On and of(f) moodiness.

Moody people piss me off. And the fact that I am one of those people calms me down.

Moodiness is like the sweet pudgy uncle from childhood. Uncle brings you all the affection. He brings you food to play with and toys to eat.

You grow up a little and he becomes your child-service helpline each time your parents get tired of your shit: put on a show of moodiness and mom’s smiling dumbly as you go bottoms-up on an entire bottle of chocolate syrup.

Like everything else, this gets crazy as you enter your teens. It’s when you find out uncle’s a bit of a gambler and bought you toys from his winnings: the time everyone reminds you of the cringey stuff you did as a kid.

In your teens, your moodiness only shifts in its sophistication. Uncle moves on from horse racing to poker. Your friends’ uncles play together and everyone around y’all can’t wait for this phase to be over. When it is over, the uncle quietly retires someplace across the road. You see the remnants of his past glory on the groggy mornings he’s walking his bulldog. In a few cases, uncle kinda changes his mind about retirement and goes all-in.

YOLO.

He turns into a drunkard.

And it’s hard for us to come to terms with that. We think uncle’s having a bad day. But when this happens for the fifth day in a row, you realize uncle’s lost a sense of balance. It’d hurt him if you said so. So, we just put up, we all, with the immense crap people do in the name of moodiness. Just the way we put up unreasonably long avuncular metaphors for moodiness.

There’s a point beyond which moodiness is unhealthy. It’s become an inability to deal with your own emotions. See immaturity.

What truly sucks is the how fanatically fast moodiness spreads. Before you know, an entire room has a mood of its own. All thanks to the one manchild that decided to rain his feelings on the parade.

Moodiness is the black hole of feelings. We’ve let bad mood become the gateway drug to be a jerk without realizing how easily it turns us everyone around into one as well.

Brief aside: For the most part, moodiness was okay because it was confined to the extent of your house and your boss’s face. The internet came along and saw a great opportunity for you to get back in touch with your childhood uncle. And information got affected. Most polarization now is one person’s moody rants to galvanize a bunch of valueless assclowns to imitate and blow up a filter bubble for us to live in. And that’s how it began. Our moods got affected by the smallest infractions. And we thought we should let everyone know by tweeting about it. The mood has become the butterfly responsible for the shit-storm that’s been hitting us. And the forecast isn’t looking good.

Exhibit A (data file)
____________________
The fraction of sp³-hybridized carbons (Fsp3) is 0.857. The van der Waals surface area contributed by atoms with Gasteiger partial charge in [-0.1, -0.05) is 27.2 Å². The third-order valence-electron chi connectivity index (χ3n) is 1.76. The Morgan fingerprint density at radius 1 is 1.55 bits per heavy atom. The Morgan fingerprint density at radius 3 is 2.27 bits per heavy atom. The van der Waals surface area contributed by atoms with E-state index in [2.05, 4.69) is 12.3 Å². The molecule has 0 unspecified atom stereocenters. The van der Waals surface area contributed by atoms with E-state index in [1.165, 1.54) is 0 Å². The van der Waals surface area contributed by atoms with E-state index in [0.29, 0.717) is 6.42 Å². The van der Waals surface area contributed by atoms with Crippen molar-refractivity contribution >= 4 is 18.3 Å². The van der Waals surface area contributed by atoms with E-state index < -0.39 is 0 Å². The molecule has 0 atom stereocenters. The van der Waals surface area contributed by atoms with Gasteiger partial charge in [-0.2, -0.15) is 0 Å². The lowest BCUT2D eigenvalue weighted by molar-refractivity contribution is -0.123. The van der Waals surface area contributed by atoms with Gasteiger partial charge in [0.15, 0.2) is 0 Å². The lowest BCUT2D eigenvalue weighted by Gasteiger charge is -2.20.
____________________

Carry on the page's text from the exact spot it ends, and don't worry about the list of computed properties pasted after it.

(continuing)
Back to the circle jerk that’s moodiness. There’re two ways to go from here.

The values route

Straight-up, if you don’t have your values in place, you will constantly let your moods govern you and make life miserable for everyone around. But the paradox here is figuring out your values requires the very maturity the lack of which is the problem in the first place. It requires for uncle not just to go into rehab, but actually become an advocate for sobriety. This is the hardest, most rewarding route. But it’s ambitious to expect this of a generation whose emotional intelligence falls between that of an alcoholic and the reply-all button.

The caring route

The one thing you want is to do is build immunity from the moodiness epidemic. The next time you stumble upon a human that looks genuinely pissed for no reason, find out if they are okay instead of making your own assumptions about their need for attention and getting pissed within those assumptions.

Because that’s exactly how moodiness spreads. When you replace keeping a distance from them (which is its own form of moodiness) with care, you have done your bit to stymie the epidemic. Because as adults, care is the one thing we reciprocate. It the balmy emotion that can tame the harshest fits. This route presents a useful paradox. Not caring about what people think begins by showing some care. It’s an inexorable defense mechanism against giving everyone the privilege to control your feelings and reactions.

Here’s the point of all this: if you want to feel like shit, do it your own way. Most often, you realize uncle’s lost himself not because he’s drunk, but because hasn’t slept in three days.

Moodiness is the depth your identity drowns in repeatedly. You scream for help and drag everyone along when all it takes is standing up and offering a hand.

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